A man suspected of being the “scooter rapist” wanted in Grenoble was indicted and placed in pre-trial detention. The individual admitted to one of the seven charges against him, but is still presumed innocent.

First confessions. The day after his indictment, the man suspected of being the “scooter rapist” reported by several women made statements to investigators. He admitted to “a single act of rape […] for which he is confused by his DNA” said the Grenoble public prosecutor, Eric Vaillant, this Monday April 8 during a press conference.

The 22-year-old suspect, however, made no confession regarding the other cases for which he is suspected. As a reminder, the judicial investigation into the scooter rapist case was opened on March 29 by the public prosecutor’s office regarding seven facts: two rapes, an attempted rape, a sexual assault, an attempted extortion and two acts of violence committed between February 8 and March 16. After the filing of a new complaint by a woman believing she was the victim of the scooter rapist during an attack on the night of December 16 to 17, 2023, an eighth case could be added to this long list. While other testimonies appeared in the press, the magistrate said he expected “at least two or three complaints likely to arrive” and assured that all “will be treated with attention and diligence” whether they are not linked to the scooter rapist case.

The young man living in Fontaine, in Isère, was arrested on April 5. He was indicted and placed in pre-trial detention after his appearance before an investigating judge on Sunday April 7. If the suspect has only admitted one fact among the seven with which he is accused, “the investigation continues to find out whether or not we can actually accuse him of all the facts” assured the prosecutor. According to the magistrate, the man faces 15 years in prison if he is found guilty and 20 years if the “serial nature” of the rapes is recognized, but at this stage the suspect still benefits from the presumption of innocence.

While the investigation began on March 29, the suspect was able to be identified thanks to a DNA analysis carried out urgently by the Lyon national police laboratory. These DNA traces were found in a rape case, but the genetic profile did not appear in the national automated genetic fingerprint file (FNAEG). The suspect was, however, able to be found thanks to the genetic robot portrait and parental research which made it possible to reduce the number of potential suspects and to guide investigators.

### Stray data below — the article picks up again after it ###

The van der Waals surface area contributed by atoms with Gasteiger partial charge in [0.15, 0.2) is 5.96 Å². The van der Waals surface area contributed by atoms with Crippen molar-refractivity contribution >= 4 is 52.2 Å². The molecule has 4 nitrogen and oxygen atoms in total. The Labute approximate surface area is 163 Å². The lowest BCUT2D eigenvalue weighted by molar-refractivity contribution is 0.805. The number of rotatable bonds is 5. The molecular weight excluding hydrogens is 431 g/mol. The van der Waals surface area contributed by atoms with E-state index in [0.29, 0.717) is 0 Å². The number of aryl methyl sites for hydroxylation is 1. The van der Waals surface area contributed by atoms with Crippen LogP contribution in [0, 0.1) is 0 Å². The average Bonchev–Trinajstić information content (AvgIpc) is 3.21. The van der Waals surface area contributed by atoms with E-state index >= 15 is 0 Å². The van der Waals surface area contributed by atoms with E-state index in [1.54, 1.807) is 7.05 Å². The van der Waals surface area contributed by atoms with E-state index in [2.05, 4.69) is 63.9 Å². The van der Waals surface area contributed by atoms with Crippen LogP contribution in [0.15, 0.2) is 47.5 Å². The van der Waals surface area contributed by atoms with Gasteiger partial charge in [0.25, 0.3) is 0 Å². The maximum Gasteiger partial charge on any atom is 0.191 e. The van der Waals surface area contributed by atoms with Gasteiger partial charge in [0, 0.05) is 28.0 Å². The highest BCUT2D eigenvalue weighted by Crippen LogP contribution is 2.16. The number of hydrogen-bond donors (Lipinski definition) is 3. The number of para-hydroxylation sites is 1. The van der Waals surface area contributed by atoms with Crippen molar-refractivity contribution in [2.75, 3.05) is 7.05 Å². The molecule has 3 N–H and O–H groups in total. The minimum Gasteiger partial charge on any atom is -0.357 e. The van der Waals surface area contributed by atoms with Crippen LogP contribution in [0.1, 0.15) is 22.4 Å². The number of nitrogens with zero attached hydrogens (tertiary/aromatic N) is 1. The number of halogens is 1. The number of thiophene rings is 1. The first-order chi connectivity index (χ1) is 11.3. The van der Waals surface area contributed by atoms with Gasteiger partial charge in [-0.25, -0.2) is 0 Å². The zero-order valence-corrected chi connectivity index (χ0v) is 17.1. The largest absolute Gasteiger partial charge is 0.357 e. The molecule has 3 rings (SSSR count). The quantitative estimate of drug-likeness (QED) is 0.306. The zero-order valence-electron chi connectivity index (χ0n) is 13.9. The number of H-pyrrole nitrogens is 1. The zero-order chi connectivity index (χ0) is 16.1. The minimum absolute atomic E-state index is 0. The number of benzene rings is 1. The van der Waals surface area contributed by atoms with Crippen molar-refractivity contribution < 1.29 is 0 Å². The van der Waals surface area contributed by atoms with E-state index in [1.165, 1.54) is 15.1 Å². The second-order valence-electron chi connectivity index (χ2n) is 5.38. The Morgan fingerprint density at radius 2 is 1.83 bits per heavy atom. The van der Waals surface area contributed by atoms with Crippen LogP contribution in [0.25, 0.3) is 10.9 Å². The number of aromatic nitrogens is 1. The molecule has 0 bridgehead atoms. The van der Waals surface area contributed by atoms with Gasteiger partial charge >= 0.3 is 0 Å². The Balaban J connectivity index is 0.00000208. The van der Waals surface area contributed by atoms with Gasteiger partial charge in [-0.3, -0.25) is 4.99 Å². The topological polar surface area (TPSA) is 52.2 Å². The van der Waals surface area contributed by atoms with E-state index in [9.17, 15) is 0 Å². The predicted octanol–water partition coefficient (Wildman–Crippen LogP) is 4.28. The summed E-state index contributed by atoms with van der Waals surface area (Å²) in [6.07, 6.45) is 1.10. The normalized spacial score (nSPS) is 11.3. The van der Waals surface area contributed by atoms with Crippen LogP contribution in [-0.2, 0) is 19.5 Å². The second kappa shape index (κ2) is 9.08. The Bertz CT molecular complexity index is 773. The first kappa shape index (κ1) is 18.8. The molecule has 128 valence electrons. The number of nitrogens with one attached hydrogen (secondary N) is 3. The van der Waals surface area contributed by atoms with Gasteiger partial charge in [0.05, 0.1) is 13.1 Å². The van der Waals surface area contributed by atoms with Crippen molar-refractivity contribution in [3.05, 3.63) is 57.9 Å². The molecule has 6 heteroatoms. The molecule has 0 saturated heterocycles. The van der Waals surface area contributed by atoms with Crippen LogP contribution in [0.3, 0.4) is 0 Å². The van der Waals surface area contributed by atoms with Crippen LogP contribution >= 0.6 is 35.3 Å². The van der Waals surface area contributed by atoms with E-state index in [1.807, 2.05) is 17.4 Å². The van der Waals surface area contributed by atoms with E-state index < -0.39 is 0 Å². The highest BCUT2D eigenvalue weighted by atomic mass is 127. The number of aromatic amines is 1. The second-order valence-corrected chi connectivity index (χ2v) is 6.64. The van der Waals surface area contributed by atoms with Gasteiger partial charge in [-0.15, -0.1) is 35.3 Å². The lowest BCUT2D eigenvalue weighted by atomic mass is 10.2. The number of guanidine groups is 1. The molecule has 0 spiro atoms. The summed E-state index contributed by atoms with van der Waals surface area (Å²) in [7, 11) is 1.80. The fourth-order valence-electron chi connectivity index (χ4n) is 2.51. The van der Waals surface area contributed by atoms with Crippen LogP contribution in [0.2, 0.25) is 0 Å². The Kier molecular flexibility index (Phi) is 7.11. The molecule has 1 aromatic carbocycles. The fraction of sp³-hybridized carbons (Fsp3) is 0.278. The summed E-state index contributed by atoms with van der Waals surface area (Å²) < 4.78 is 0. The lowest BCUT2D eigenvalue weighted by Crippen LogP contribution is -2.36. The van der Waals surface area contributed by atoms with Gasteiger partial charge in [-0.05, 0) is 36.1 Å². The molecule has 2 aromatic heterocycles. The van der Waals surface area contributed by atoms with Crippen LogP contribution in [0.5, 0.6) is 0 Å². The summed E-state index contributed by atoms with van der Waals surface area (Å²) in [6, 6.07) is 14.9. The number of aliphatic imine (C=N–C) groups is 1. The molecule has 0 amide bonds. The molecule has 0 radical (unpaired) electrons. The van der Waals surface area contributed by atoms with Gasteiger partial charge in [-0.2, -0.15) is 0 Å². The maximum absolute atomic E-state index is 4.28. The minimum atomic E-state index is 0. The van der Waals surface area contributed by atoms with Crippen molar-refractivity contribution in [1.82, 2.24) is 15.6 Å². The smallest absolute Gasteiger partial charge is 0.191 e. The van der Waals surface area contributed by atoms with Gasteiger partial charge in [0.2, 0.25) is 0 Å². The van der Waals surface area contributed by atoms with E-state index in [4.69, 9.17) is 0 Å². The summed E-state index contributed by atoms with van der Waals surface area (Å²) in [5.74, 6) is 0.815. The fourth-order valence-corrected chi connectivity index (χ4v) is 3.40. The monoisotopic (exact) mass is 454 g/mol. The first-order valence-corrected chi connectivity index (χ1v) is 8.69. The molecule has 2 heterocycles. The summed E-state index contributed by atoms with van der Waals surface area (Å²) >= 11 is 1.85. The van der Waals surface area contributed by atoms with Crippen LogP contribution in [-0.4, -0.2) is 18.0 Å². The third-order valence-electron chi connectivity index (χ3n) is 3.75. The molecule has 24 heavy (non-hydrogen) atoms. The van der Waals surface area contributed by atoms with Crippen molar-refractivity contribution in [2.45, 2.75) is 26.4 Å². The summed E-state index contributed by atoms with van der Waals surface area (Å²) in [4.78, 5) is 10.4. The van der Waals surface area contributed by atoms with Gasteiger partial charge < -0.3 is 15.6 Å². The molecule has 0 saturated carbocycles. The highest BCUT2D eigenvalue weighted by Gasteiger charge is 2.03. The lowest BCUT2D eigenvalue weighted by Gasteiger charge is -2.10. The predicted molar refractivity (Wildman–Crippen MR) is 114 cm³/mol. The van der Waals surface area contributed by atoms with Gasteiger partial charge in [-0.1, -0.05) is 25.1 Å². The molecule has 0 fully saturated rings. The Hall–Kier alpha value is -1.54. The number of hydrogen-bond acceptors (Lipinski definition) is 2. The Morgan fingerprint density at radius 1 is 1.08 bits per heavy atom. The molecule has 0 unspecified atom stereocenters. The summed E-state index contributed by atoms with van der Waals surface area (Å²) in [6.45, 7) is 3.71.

In addition to using genetic data, the police officers in charge of the case carried out extensive cross-checking and investigation work to arrest the suspect. The man described as acting alone on a scooter, always dressed in black and with his face partially concealed, it was difficult for investigators to trust the composite portrait established thanks to the victims’ testimonies. A report, specified by the prosecutor Éric Vaillant, had also been widely relayed on social networks: the document gave the description of a “20-year-old man, European type, without accent, approximately 1.70 m tall and of heavy build normal, even slightly plump, brown eyes, pale complexion and rather red hair. The investigations therefore focused on cross-referencing the complainants’ testimonies, but also the use of video surveillance cameras, telephone monitoring carried out at the times and locations of the attacks, and the brand of the scooter used by the attacker.

The public prosecutor refused to further specify the profile of the suspect despite the leak of information to the press. He neither affirmed nor denied certain hypotheses raised such as that which questions the suspect’s consumption of alcohol or drugs. The magistrate simply indicated that the man was a rather well-integrated person, “which will justify psychological and psychiatric expertise” to better discern his profile. The suspect had already been questioned for an offense when he was a minor, but had not been indicted and therefore had not been recorded in the police files.